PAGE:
Elder Dempster Lines Onitsha

History

Elder Dempster Lines

The history of Elder Dempster Lines

Elder Dempster Lines was one of the UK's largest shipping companies

Elder Dempster was the largest UK shipping group trading between Western Europe and West Africa from the late-nineteenth century to the 1980s. In 1965, a merger with the Ocean Steam Ship Company created the UK's third largest shipping group.

Elder’s headquarters were in Liverpool, the UK's second largest port in the early 1970s. The company and its employees played a key role in developing economic, social and cultural links between West Africa, the UK and the wider Atlantic, including continental Europe and North America. As well as carrying large volumes of cargo – such as cotton textiles, cement, heavy engineering, salt, cocoa, palm oil, latex rubber, groundnuts, timber, tin and copper – they also provided passenger and mail services.

A vibrant social life developed around the firm in the UK and on the West African coast, both ashore and afloat.

Many employees commented on the family nature of the company. They spoke about how well the company looked after its employees and made genuine personal efforts to assist employees in difficult family circumstances. Several interviewees commented on how the company paid for a wife to join her husband after a bereavement, miscarriage or illness.

Ailbhe McDaid - Project Assistant

A brief history of the Elder Dempster Lines

By the mid-1890s, the firm’s founding father and one of Liverpool’s most important businessmen, Sir Alfred Lewis Jones, had established the dominance of Elder Dempster Lines in the West African trade. Despite challenges from continental European shipping and other UK shipping and trading interests, dominance was maintained during the difficult ‘little’ and ‘great’ depressions of the 1920s and 1930s.

During both WWI and WWII, Elder Dempster suffered many casualities. West African crews were particularly affected. Especially those caught in the engine rooms when ships were torpedoed on the hazardous UK-West Africa run. Convoys had to try and outrun or outmanoeuvre German U-boats lying off the West African coast. In the 1939-45 conflict alone, Elder Dempster Lines lost over half of its tonnage and 478 of its sea-going staff.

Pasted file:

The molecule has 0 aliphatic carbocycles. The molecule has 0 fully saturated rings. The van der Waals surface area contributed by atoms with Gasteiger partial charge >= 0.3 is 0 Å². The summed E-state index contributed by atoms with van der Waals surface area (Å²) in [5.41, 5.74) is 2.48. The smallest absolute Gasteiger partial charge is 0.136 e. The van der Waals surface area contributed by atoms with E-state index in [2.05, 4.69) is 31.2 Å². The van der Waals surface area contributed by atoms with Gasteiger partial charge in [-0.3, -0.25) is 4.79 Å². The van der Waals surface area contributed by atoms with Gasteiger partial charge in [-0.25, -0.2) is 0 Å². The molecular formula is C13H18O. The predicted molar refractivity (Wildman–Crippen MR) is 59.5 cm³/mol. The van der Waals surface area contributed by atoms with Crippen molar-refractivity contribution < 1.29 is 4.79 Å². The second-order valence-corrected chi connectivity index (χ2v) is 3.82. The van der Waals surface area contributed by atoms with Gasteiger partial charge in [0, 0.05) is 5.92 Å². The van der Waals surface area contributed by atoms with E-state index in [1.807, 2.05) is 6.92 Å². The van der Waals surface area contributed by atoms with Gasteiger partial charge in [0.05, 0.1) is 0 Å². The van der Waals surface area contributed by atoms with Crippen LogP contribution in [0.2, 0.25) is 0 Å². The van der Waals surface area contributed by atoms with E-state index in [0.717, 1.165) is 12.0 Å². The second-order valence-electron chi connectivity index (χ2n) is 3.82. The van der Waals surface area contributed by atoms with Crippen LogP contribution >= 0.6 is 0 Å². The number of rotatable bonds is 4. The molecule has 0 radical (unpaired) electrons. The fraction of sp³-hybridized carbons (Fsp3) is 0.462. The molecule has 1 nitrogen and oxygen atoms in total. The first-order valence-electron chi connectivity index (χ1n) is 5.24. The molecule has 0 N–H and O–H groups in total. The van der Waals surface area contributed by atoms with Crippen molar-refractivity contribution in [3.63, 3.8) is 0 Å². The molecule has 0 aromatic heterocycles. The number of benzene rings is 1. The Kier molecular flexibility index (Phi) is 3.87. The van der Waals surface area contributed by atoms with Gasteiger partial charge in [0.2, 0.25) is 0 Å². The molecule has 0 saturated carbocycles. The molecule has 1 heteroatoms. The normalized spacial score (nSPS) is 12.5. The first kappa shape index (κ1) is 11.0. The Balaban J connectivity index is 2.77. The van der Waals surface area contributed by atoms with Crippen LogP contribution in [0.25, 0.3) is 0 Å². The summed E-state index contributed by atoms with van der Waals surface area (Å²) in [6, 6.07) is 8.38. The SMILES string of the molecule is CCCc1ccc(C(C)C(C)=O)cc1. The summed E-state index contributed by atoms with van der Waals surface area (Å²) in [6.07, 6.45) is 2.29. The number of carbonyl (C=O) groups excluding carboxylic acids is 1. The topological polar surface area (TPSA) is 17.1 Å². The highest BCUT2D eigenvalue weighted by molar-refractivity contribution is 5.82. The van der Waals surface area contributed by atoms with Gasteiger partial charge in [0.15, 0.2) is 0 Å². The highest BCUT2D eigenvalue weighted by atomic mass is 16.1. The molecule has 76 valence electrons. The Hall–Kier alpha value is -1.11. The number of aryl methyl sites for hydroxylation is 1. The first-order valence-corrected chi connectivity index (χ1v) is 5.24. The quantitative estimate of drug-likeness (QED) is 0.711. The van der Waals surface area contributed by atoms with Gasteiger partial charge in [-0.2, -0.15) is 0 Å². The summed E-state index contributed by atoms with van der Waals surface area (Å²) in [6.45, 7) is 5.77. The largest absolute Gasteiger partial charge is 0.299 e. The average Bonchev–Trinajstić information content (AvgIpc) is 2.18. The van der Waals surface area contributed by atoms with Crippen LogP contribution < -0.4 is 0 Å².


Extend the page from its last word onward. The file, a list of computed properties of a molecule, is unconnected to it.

The firm recovered remarkably quickly post-1945. Elder Dempster Lines undertook a huge rebuilding programme, which included the new and much loved flagship Aureol. By the early-1950s, the fleet was almost restored to pre-war levels and the 1950s and 1960s, when many of our interviewees began their careers with Elders, constituted the firm’s ‘Golden Age’.

Staff at Elders

At its peak in the 1950s and 1960s, Elders employed over 4,000 people, including:

  • 1,500 full-time seafarers over approximately 60 vessels
  • 250 UK office staff (Liverpool, London, Manchester)
  • 2,400 on-shore staff in West Africa

As the first company to train African navigating officers, Elders was a major employer in West African ports. In 1957, for example, there were 1,400 Nigerians and 400 Sierra Leoneans working on Elders ships, as well as in clerical or management positions in West African branches.

Elder Dempster Lines and Liverpool

Elder Dempster Lines was fundamentally important to Merseyside. Liverpool was the centre of the West Africa trade as late as the inter-war years. Through Elder Dempster Lines, Liverpool remained a major centre of this trade throughout the 1950s and 1960s, serving Liverpool’s industrial hinterland with both raw materials and foodstuffs, as well as manufactured goods for export into the 1970s and 1980s.

Many of the seafarers who worked for Elder Dempster Lines were from Merseyside, but there was also a huge office staff working in the firm’s headquarters in India Buildings on Water Street in Liverpool.

When Elders and Ocean Steam Ship Company merged, Elder Dempster Lines became part of the largest shipping group in Liverpool and together these companies controlled approximately one third of Liverpool’s registered tonnage in the late-1960s, when Liverpool was still the UK’s second largest port after London. Much of the produce transported to Liverpool on Elder Dempster’s ships was processed locally. For example, palm oil and groundnuts were processed by Lever Brothers/Unilever at Port Sunlight. Copper was processed by British Insulated Callender’s Cables at Prescott.

The revival of the West African trade in the 1950s and 1960s was a key element in Liverpool’s ‘Golden Age’ in the post-war era, when tonnages handled in the port returned to the previous heyday of the Edwardian era.